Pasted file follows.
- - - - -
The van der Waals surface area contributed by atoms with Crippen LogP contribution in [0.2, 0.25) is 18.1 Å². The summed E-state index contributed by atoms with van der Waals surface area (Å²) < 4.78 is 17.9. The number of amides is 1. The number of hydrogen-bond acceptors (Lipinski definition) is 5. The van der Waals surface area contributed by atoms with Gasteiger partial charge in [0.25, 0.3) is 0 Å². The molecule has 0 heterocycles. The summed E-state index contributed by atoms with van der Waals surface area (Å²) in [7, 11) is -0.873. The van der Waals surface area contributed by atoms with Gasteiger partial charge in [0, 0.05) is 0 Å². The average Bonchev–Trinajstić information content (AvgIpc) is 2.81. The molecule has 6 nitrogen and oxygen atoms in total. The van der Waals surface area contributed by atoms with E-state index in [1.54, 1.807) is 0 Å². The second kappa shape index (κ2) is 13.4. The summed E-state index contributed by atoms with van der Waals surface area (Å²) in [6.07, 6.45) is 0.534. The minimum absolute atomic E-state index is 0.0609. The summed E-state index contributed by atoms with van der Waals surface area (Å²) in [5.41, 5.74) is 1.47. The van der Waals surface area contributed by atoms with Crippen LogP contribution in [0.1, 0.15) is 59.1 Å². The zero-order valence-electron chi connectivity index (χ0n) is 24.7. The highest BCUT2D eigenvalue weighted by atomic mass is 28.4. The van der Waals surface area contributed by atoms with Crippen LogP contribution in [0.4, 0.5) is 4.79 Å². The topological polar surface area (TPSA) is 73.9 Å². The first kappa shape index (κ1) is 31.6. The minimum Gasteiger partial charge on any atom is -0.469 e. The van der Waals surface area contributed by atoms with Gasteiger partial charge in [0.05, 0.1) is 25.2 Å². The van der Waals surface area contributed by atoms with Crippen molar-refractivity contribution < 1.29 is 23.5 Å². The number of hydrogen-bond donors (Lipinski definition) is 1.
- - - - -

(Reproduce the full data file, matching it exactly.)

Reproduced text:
The van der Waals surface area contributed by atoms with Crippen LogP contribution in [0.2, 0.25) is 18.1 Å². The summed E-state index contributed by atoms with van der Waals surface area (Å²) < 4.78 is 17.9. The number of amides is 1. The number of hydrogen-bond acceptors (Lipinski definition) is 5. The van der Waals surface area contributed by atoms with Gasteiger partial charge in [0.25, 0.3) is 0 Å². The molecule has 0 heterocycles. The summed E-state index contributed by atoms with van der Waals surface area (Å²) in [7, 11) is -0.873. The van der Waals surface area contributed by atoms with Gasteiger partial charge in [0, 0.05) is 0 Å². The average Bonchev–Trinajstić information content (AvgIpc) is 2.81. The molecule has 6 nitrogen and oxygen atoms in total. The van der Waals surface area contributed by atoms with E-state index in [1.54, 1.807) is 0 Å². The second kappa shape index (κ2) is 13.4. The summed E-state index contributed by atoms with van der Waals surface area (Å²) in [6.07, 6.45) is 0.534. The minimum absolute atomic E-state index is 0.0609. The summed E-state index contributed by atoms with van der Waals surface area (Å²) in [5.41, 5.74) is 1.47. The van der Waals surface area contributed by atoms with Crippen LogP contribution in [0.1, 0.15) is 59.1 Å². The zero-order valence-electron chi connectivity index (χ0n) is 24.7. The highest BCUT2D eigenvalue weighted by atomic mass is 28.4. The van der Waals surface area contributed by atoms with Crippen LogP contribution in [0.4, 0.5) is 4.79 Å². The topological polar surface area (TPSA) is 73.9 Å². The first kappa shape index (κ1) is 31.6. The minimum Gasteiger partial charge on any atom is -0.469 e. The van der Waals surface area contributed by atoms with Gasteiger partial charge in [0.05, 0.1) is 25.2 Å². The van der Waals surface area contributed by atoms with Crippen molar-refractivity contribution < 1.29 is 23.5 Å². The number of hydrogen-bond donors (Lipinski definition) is 1.